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First results from a database of adults and children with rheumatic and musculoskeletal diseases who have contracted COVID-19 will be unveiled at the upcoming virtual European League Against Rheumatism (EULAR) 2020 Congress.
The database, which is updated weekly, will enable clinicians to compare treatment and disease outcomes in patients and to analyze predictive factors for poor prognoses, said Loreto Carmona, MD, PhD, from the Musculoskeletal Health Institute in Madrid, who is chair of the EULAR abstract selection committee.
As of May 26, a total of 985 patients from 28 participating countries had been entered in the EULAR COVID-19 database, which was launched as part of the Global Rheumatology Alliance. Patient data are categorized by factors such as top rheumatology diagnosis, comorbidities, top-five COVID-19 symptoms, and disease-modifying anti-rheumatic drug (DMARD) therapy at time of virus infection. Anonymized data will be shared with an international register based in the United States.
In addition to the "many questions" about which immunomodulatory drugs can make patients with rheumatic and musculoskeletal diseases more vulnerable to the virus, rheumatologists and patients also want to know if any standard therapies can prevent the cytokine storms that are a severe complication of the disease, Carmona explained.
"There are also questions about whether some of our treatments are actually masking the disease, or if we might have complications or different safety events because of that," she told Medscape Medical News.
"This crisis is going scarily fast," Carmona pointed out. "Some of the answers are not really complete and we are still waiting for some good clinical trials, but we suspect that some of the DMARD medications are actually playing a good part in this disease."
Risks and Safeguards
"There are real implications for our patients," said John Isaacs, MBBS, PhD, from Newcastle University in Newcastle Upon Tyne, United Kingdom, who is chair of the EULAR scientific program committee. "We can't make assumptions — we have to do trials — but the answers to these questions will determine the lifestyles of our patients and the decisions they make."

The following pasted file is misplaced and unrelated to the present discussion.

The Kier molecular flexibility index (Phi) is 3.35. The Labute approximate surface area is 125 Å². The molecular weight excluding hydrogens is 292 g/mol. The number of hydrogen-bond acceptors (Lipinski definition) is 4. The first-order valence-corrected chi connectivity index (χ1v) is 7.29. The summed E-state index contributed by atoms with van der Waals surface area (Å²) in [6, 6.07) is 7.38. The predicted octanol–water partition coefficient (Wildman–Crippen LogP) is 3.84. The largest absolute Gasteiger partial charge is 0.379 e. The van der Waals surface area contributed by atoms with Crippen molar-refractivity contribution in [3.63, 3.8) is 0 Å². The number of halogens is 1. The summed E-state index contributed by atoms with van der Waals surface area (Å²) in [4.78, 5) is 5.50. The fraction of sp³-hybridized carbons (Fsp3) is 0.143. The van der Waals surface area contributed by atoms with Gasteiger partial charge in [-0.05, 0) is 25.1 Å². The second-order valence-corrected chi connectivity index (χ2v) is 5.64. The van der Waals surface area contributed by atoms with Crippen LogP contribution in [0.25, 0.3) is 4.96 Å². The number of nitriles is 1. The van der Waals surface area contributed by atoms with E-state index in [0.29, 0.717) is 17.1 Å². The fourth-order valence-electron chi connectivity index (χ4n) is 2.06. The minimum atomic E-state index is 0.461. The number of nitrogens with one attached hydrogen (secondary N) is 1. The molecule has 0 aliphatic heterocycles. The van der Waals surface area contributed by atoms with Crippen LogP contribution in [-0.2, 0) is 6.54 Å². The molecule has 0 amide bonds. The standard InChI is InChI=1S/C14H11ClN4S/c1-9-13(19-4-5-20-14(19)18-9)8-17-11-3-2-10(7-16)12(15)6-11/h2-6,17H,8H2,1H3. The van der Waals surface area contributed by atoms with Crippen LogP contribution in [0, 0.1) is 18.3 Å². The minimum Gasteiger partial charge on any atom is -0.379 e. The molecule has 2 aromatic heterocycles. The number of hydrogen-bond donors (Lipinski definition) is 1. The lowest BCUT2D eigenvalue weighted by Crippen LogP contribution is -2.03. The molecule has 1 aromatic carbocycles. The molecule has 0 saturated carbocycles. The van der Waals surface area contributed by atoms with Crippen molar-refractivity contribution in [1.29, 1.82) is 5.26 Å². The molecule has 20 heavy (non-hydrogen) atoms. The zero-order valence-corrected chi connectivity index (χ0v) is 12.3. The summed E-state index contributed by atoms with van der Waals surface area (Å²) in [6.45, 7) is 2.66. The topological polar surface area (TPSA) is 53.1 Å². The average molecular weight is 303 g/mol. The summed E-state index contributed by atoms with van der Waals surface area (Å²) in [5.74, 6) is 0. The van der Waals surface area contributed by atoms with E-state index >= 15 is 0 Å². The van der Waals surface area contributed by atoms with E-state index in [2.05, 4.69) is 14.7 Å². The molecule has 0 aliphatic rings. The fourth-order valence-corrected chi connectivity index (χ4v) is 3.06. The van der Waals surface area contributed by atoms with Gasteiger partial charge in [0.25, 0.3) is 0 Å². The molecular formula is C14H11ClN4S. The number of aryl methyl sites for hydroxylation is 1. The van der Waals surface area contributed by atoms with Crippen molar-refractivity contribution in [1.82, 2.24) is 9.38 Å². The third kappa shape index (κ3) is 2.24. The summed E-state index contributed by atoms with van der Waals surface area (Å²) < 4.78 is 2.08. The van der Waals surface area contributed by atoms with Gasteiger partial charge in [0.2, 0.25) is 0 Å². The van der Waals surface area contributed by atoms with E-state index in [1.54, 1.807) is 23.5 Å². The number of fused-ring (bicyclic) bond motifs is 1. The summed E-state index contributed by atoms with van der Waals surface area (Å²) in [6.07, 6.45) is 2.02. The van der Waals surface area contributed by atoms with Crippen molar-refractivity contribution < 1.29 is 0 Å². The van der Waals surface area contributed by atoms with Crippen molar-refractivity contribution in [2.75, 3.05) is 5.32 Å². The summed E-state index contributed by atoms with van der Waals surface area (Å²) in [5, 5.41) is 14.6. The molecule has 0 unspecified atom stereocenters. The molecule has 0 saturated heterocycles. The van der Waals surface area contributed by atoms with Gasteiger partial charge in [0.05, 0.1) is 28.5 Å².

"COVID-19 is a very interesting situation for all sorts of reasons, and not least because a lot of the drugs we use in rheumatology are being investigated as potential treatments for severe COVID," he told Medscape Medical News.
"That means our community has had quite a lot of input into COVID, and patients want to know if they are at risk for it or, conversely, if they may be safeguarded because of some treatment they're receiving," he said.
The many sessions scheduled for the original meeting remain dedicated to research on treatment options for rheumatoid arthritis, lupus, scleroderma, and other rheumatic and musculoskeletal diseases, but much of the focus has naturally shifted to COVID-19, the organizers said.
As it has in typical years, the meeting will be dominated by research on rheumatoid arthritis, especially into potential new targets. Several noteworthy abstracts will home in on thrombosis risk related to inflammatory arthritis treatments, Isaacs reported.
Another abstract will focus on opioid analgesic consumption in patients also taking TNF inhibitors. This will be interesting because "I know there's some concern about the amount of opioid use in people with arthritis right now," he added.
European League Against Rheumatism (EULAR) 2020 Congress.
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